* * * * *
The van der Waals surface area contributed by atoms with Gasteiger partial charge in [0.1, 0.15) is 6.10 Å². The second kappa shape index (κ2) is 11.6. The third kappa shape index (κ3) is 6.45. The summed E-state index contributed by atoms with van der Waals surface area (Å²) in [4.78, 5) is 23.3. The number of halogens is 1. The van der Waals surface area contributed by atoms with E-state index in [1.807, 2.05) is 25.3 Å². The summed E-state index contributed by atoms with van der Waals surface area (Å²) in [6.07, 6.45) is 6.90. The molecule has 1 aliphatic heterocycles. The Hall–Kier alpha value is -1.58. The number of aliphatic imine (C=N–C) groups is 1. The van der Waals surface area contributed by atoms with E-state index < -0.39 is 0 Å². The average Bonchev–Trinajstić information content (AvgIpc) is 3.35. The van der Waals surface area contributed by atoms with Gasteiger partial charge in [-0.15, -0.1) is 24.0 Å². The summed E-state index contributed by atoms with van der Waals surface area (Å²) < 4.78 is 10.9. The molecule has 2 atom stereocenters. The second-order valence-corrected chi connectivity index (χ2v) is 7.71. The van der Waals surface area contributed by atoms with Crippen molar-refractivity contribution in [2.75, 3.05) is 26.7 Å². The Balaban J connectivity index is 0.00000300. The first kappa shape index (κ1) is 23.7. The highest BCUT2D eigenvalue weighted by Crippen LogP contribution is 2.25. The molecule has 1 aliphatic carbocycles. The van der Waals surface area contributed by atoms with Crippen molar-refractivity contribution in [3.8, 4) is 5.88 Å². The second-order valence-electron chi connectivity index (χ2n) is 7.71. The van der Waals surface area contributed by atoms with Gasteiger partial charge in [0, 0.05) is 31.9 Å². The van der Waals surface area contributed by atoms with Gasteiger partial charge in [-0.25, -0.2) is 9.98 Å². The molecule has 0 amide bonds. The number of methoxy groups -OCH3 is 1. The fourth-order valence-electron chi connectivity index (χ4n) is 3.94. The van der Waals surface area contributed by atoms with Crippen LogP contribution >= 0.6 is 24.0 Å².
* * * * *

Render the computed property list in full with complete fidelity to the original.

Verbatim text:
The van der Waals surface area contributed by atoms with Gasteiger partial charge in [0.1, 0.15) is 6.10 Å². The second kappa shape index (κ2) is 11.6. The third kappa shape index (κ3) is 6.45. The summed E-state index contributed by atoms with van der Waals surface area (Å²) in [4.78, 5) is 23.3. The number of halogens is 1. The van der Waals surface area contributed by atoms with E-state index in [1.807, 2.05) is 25.3 Å². The summed E-state index contributed by atoms with van der Waals surface area (Å²) in [6.07, 6.45) is 6.90. The molecule has 1 aliphatic heterocycles. The Hall–Kier alpha value is -1.58. The number of aliphatic imine (C=N–C) groups is 1. The van der Waals surface area contributed by atoms with E-state index < -0.39 is 0 Å². The average Bonchev–Trinajstić information content (AvgIpc) is 3.35. The van der Waals surface area contributed by atoms with Gasteiger partial charge in [-0.15, -0.1) is 24.0 Å². The summed E-state index contributed by atoms with van der Waals surface area (Å²) < 4.78 is 10.9. The molecule has 2 atom stereocenters. The second-order valence-corrected chi connectivity index (χ2v) is 7.71. The van der Waals surface area contributed by atoms with Crippen molar-refractivity contribution in [2.75, 3.05) is 26.7 Å². The Balaban J connectivity index is 0.00000300. The first kappa shape index (κ1) is 23.7. The highest BCUT2D eigenvalue weighted by Crippen LogP contribution is 2.25. The molecule has 1 aliphatic carbocycles. The van der Waals surface area contributed by atoms with Crippen molar-refractivity contribution in [3.8, 4) is 5.88 Å². The second-order valence-electron chi connectivity index (χ2n) is 7.71. The van der Waals surface area contributed by atoms with Gasteiger partial charge in [0, 0.05) is 31.9 Å². The van der Waals surface area contributed by atoms with Gasteiger partial charge in [-0.25, -0.2) is 9.98 Å². The molecule has 0 amide bonds. The number of methoxy groups -OCH3 is 1. The fourth-order valence-electron chi connectivity index (χ4n) is 3.94. The van der Waals surface area contributed by atoms with Crippen LogP contribution >= 0.6 is 24.0 Å².